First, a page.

Dog illnesses caused by ticks are on the rise - here’s how to stop your pet getting dangerous diseases

Ticks can spread Lyme's disease to animals and humans (Photo: Shutterstock)Ticks can spread Lyme's disease to animals and humans (Photo: Shutterstock)
Ticks can spread Lyme's disease to animals and humans (Photo: Shutterstock)

Dog owners are being encouraged to be on the lookout for ticks, as insurance claims for illnesses related to the parasite in pets have risen by more than 60 per cent in recent years.

Pet insurer, Animal Friends, has issued the warning ahead of the summer period, when dog walkers start to get out more with their four-legged friends.

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What is the risk?

Ticks are blood sucking parasites and are known to carry Lyme disease, and - more rarely - babesiosis, which can have serious effects on both pets, causing tiredness and lameness. It can also have similar effects on humans.

Ticks will rest on the tips of grasses and shrubs, waiting for a host. When a host brushes past, the tick will climb onto them and attach themselves quickly.

Animal Friends have released a video explaining how owners can treat ticks effectively to ensure that their dog is safe from disease.

What do ticks look like?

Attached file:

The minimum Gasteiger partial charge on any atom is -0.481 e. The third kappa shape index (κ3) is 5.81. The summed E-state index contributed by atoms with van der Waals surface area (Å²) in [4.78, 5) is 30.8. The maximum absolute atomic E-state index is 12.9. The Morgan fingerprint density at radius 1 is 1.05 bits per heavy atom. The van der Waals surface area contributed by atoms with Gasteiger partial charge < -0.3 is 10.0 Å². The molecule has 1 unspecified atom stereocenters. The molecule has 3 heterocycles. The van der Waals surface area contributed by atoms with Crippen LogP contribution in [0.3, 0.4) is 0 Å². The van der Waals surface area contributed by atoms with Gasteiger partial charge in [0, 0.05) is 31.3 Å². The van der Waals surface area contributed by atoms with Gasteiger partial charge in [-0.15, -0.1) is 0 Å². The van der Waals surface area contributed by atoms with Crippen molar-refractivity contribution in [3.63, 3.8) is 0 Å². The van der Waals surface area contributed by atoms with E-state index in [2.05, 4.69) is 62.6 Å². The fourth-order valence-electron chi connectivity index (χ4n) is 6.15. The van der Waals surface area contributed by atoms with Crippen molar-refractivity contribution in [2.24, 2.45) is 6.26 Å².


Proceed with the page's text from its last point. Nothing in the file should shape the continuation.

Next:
Ticks vary in shape, colour and size but they have a flattened oval shaped body before feeding and a plump, rounded body once fed.

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When unfed, the creatures are the size of a sesame seed. They will then grow to the size of a coffee bean when engorged with their host’s blood.

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Ticks are most active from March to October. As ticks are at risk of drying out, they prefer moist and humid environments and live in grass, bushes, shrubs and foliage.

What to do if you find a tick

If you find a tick on your dog’s (or even on your own) skin you should use fine-tipped tweezers or a tick-removal tool to remove it.

Grasp the tick as close to the skin as possible and slowly pull upwards, taking care not to squeeze or crush the tick.

Once you have removed the tick you need to clean the bite with antiseptic or soap and water.

This article originally appeared on our sister site, The Scotsman

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